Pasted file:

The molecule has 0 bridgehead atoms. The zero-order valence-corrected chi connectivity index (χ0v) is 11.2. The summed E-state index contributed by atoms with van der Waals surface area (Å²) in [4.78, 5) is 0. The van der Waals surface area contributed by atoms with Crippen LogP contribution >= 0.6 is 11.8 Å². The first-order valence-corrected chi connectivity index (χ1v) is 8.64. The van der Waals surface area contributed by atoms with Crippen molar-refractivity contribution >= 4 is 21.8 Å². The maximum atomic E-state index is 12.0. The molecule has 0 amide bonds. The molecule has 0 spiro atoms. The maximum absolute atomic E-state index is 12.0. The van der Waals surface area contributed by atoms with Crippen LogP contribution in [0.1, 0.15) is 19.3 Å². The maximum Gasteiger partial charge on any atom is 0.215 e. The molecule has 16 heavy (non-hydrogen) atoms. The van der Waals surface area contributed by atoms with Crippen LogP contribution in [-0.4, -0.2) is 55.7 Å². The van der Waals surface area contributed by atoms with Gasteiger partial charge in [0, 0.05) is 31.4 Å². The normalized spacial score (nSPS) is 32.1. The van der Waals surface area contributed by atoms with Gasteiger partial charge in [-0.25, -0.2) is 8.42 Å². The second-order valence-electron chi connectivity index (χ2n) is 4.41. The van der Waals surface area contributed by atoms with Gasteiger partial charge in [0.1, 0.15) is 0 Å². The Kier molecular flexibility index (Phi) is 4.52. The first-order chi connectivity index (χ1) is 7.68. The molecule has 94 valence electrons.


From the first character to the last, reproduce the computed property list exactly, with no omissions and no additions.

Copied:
The molecule has 0 bridgehead atoms. The zero-order valence-corrected chi connectivity index (χ0v) is 11.2. The summed E-state index contributed by atoms with van der Waals surface area (Å²) in [4.78, 5) is 0. The van der Waals surface area contributed by atoms with Crippen LogP contribution >= 0.6 is 11.8 Å². The first-order valence-corrected chi connectivity index (χ1v) is 8.64. The van der Waals surface area contributed by atoms with Crippen molar-refractivity contribution >= 4 is 21.8 Å². The maximum atomic E-state index is 12.0. The molecule has 0 amide bonds. The molecule has 0 spiro atoms. The maximum absolute atomic E-state index is 12.0. The van der Waals surface area contributed by atoms with Crippen LogP contribution in [0.1, 0.15) is 19.3 Å². The maximum Gasteiger partial charge on any atom is 0.215 e. The molecule has 16 heavy (non-hydrogen) atoms. The van der Waals surface area contributed by atoms with Crippen LogP contribution in [-0.4, -0.2) is 55.7 Å². The van der Waals surface area contributed by atoms with Gasteiger partial charge in [0, 0.05) is 31.4 Å². The normalized spacial score (nSPS) is 32.1. The van der Waals surface area contributed by atoms with Gasteiger partial charge in [-0.25, -0.2) is 8.42 Å². The second-order valence-electron chi connectivity index (χ2n) is 4.41. The van der Waals surface area contributed by atoms with Gasteiger partial charge in [0.1, 0.15) is 0 Å². The Kier molecular flexibility index (Phi) is 4.52. The first-order chi connectivity index (χ1) is 7.68. The molecule has 94 valence electrons.